At the end of the day, journaling is still a very personal activity. Even when the student plans to share his or her work with a partner, opening up in that way requires trust and an understanding of confidentiality that binds the partners together. Your students will find new ways to connect with their partners as they begin to share deeper thoughts, feelings, and ideas than they may be used to discussing. Nurture this development by encouraging kids to continue pushing deeper in their writing and to ask one another questions about what they’ve shared.
Journal Sharing Prompts
With a Friend
1. When did you first know that we were destined to be great friends?
2. What is one thing that you wish other people understood about you?
3. What is the most important quality for a friend to have?
4. How do you handle conflict when you have a disagreement with a friend?
5. Write about your favorite quality about yourself.
6. If you could go anywhere in the world, where would you go?
7. What is your greatest goal in life?
8. What annoys you more than anything else?
9. What is the greatest feeling in the world?
10. Write about your ideal weekend. Be as detailed as possible. Where will you go? Who will you spend time with? What will you do? What will you eat?
With a Classmate
1. Write about something that your partner probably doesn’t know about you.
2. What is your favorite part of the school day? Your least favorite?
3. Write about your family. Who do you live with? Do you have any pets?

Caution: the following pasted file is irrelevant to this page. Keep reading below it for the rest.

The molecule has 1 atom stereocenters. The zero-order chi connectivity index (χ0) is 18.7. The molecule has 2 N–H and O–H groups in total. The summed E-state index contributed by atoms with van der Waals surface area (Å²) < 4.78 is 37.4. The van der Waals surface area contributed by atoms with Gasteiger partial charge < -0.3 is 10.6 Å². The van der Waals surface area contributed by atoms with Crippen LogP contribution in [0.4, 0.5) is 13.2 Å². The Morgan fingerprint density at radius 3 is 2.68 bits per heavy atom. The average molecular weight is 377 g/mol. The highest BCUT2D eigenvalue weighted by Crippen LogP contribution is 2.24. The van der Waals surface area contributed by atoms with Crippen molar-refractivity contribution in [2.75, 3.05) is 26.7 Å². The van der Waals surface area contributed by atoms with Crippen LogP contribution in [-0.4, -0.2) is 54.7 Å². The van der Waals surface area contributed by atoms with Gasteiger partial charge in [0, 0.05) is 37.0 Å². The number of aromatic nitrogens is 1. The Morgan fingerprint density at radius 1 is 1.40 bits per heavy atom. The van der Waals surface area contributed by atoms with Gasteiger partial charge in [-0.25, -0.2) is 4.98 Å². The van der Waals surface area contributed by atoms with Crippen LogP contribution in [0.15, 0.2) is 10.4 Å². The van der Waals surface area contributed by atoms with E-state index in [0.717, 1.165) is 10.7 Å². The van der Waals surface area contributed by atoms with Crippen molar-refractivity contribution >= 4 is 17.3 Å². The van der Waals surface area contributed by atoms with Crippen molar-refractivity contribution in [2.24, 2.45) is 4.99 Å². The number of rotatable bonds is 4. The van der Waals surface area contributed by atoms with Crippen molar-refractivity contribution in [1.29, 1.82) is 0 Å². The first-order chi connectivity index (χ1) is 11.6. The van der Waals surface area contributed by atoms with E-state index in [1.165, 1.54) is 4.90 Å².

4. What is your favorite hobby or activity?
5. Write about a time when you were scared.
6. If you could only eat one food for the rest of your life, what would you choose?
7. Where do you want to go to high school or college some day?
8. What do you like most about our school?
9. If you were the President of the United States, what law would you put into place?
10. If you were an animal, what kind would you be?
Until next time, write on…
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Shared Journal for Friends
Good relationships are vital to everyone’s lives. There are many ways that kids make new friends and keep good friendships, but one of the most unexpected ways that a child can develop a new friendship is by keeping a journal.
Keeping a journal that helps to build good relationships with new friends means a child might share their journal writings. A tween might journal share with her new friend and have her friends, in turn, participate in the process of keeping that journal.
This kind journaling defies the notion of what a journal is and a child might not want to share his or her most private thoughts in a shared journal. But when used well, shared journals can be an excellent way for kids to reaffirm their newest friendships and maintain good, healthy relationships in the process. Indeed, a child might have a private journal that is kept for her eyes only, and a journal that she chooses to share with her best friend(s).